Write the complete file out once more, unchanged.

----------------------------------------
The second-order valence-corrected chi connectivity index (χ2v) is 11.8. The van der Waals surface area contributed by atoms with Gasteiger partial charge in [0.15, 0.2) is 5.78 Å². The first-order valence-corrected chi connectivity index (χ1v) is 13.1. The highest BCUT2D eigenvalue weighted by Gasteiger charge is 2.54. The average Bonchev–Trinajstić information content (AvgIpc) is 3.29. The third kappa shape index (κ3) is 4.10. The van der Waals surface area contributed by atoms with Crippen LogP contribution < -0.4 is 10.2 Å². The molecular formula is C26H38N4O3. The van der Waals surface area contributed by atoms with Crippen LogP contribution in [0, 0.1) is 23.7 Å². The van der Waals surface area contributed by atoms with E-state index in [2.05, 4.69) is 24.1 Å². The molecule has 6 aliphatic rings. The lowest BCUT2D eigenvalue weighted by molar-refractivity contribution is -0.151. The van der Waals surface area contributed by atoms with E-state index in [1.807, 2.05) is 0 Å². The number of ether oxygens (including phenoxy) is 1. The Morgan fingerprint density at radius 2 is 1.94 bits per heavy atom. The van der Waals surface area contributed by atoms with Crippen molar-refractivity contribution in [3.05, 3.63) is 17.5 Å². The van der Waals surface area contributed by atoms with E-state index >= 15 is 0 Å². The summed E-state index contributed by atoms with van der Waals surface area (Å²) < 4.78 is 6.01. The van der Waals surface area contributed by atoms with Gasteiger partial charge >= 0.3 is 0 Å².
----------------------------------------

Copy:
The second-order valence-corrected chi connectivity index (χ2v) is 11.8. The van der Waals surface area contributed by atoms with Gasteiger partial charge in [0.15, 0.2) is 5.78 Å². The first-order valence-corrected chi connectivity index (χ1v) is 13.1. The highest BCUT2D eigenvalue weighted by Gasteiger charge is 2.54. The average Bonchev–Trinajstić information content (AvgIpc) is 3.29. The third kappa shape index (κ3) is 4.10. The van der Waals surface area contributed by atoms with Crippen LogP contribution < -0.4 is 10.2 Å². The molecular formula is C26H38N4O3. The van der Waals surface area contributed by atoms with Crippen LogP contribution in [0, 0.1) is 23.7 Å². The van der Waals surface area contributed by atoms with E-state index in [2.05, 4.69) is 24.1 Å². The molecule has 6 aliphatic rings. The lowest BCUT2D eigenvalue weighted by molar-refractivity contribution is -0.151. The van der Waals surface area contributed by atoms with E-state index in [1.807, 2.05) is 0 Å². The number of ether oxygens (including phenoxy) is 1. The Morgan fingerprint density at radius 2 is 1.94 bits per heavy atom. The van der Waals surface area contributed by atoms with Crippen molar-refractivity contribution in [3.05, 3.63) is 17.5 Å². The van der Waals surface area contributed by atoms with E-state index >= 15 is 0 Å². The summed E-state index contributed by atoms with van der Waals surface area (Å²) < 4.78 is 6.01. The van der Waals surface area contributed by atoms with Gasteiger partial charge >= 0.3 is 0 Å².